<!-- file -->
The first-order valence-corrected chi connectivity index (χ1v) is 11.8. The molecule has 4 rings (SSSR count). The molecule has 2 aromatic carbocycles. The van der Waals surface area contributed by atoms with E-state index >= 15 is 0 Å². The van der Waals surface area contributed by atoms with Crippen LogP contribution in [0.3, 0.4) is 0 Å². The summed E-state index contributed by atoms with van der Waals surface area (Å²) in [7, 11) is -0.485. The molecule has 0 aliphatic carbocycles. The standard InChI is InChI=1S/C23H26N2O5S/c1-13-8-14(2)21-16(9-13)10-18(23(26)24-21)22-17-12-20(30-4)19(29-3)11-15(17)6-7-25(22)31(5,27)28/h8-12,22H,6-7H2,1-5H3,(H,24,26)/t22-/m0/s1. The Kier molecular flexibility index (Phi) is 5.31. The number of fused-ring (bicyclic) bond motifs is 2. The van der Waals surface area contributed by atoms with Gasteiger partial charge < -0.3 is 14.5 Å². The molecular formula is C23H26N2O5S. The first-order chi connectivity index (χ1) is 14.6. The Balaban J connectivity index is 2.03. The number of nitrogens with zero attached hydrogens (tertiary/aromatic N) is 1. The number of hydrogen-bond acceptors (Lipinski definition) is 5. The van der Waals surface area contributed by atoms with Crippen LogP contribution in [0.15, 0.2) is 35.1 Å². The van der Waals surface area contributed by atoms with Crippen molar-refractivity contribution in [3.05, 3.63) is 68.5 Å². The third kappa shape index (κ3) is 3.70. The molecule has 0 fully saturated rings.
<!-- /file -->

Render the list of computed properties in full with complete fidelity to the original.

The first-order valence-corrected chi connectivity index (χ1v) is 11.8. The molecule has 4 rings (SSSR count). The molecule has 2 aromatic carbocycles. The van der Waals surface area contributed by atoms with E-state index >= 15 is 0 Å². The van der Waals surface area contributed by atoms with Crippen LogP contribution in [0.3, 0.4) is 0 Å². The summed E-state index contributed by atoms with van der Waals surface area (Å²) in [7, 11) is -0.485. The molecule has 0 aliphatic carbocycles. The standard InChI is InChI=1S/C23H26N2O5S/c1-13-8-14(2)21-16(9-13)10-18(23(26)24-21)22-17-12-20(30-4)19(29-3)11-15(17)6-7-25(22)31(5,27)28/h8-12,22H,6-7H2,1-5H3,(H,24,26)/t22-/m0/s1. The Kier molecular flexibility index (Phi) is 5.31. The number of fused-ring (bicyclic) bond motifs is 2. The van der Waals surface area contributed by atoms with Gasteiger partial charge < -0.3 is 14.5 Å². The molecular formula is C23H26N2O5S. The first-order chi connectivity index (χ1) is 14.6. The Balaban J connectivity index is 2.03. The number of nitrogens with zero attached hydrogens (tertiary/aromatic N) is 1. The number of hydrogen-bond acceptors (Lipinski definition) is 5. The van der Waals surface area contributed by atoms with Crippen LogP contribution in [0.15, 0.2) is 35.1 Å². The van der Waals surface area contributed by atoms with Crippen molar-refractivity contribution in [3.05, 3.63) is 68.5 Å². The third kappa shape index (κ3) is 3.70. The molecule has 0 fully saturated rings.